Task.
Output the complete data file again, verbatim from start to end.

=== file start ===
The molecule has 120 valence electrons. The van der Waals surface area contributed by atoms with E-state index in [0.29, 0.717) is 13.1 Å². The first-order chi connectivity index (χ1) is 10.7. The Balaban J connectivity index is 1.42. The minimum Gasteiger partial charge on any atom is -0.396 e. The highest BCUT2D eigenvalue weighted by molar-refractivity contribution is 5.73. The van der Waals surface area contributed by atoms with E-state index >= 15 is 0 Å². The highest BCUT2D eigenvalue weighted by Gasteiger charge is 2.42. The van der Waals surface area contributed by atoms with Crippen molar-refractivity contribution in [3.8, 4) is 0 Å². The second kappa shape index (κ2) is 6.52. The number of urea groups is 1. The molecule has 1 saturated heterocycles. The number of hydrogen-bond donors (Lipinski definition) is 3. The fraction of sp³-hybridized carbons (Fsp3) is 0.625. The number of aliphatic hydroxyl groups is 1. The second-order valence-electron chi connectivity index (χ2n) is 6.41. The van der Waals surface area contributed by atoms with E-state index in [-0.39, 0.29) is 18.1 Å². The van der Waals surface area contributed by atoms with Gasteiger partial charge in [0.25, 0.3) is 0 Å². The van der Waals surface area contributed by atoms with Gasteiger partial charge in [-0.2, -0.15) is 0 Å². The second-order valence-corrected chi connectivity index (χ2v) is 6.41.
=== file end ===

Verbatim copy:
The molecule has 120 valence electrons. The van der Waals surface area contributed by atoms with E-state index in [0.29, 0.717) is 13.1 Å². The first-order chi connectivity index (χ1) is 10.7. The Balaban J connectivity index is 1.42. The minimum Gasteiger partial charge on any atom is -0.396 e. The highest BCUT2D eigenvalue weighted by molar-refractivity contribution is 5.73. The van der Waals surface area contributed by atoms with E-state index >= 15 is 0 Å². The highest BCUT2D eigenvalue weighted by Gasteiger charge is 2.42. The van der Waals surface area contributed by atoms with Crippen molar-refractivity contribution in [3.8, 4) is 0 Å². The second kappa shape index (κ2) is 6.52. The number of urea groups is 1. The molecule has 1 saturated heterocycles. The number of hydrogen-bond donors (Lipinski definition) is 3. The fraction of sp³-hybridized carbons (Fsp3) is 0.625. The number of aliphatic hydroxyl groups is 1. The second-order valence-electron chi connectivity index (χ2n) is 6.41. The van der Waals surface area contributed by atoms with E-state index in [-0.39, 0.29) is 18.1 Å². The van der Waals surface area contributed by atoms with Gasteiger partial charge in [0.25, 0.3) is 0 Å². The van der Waals surface area contributed by atoms with Gasteiger partial charge in [-0.2, -0.15) is 0 Å². The second-order valence-corrected chi connectivity index (χ2v) is 6.41.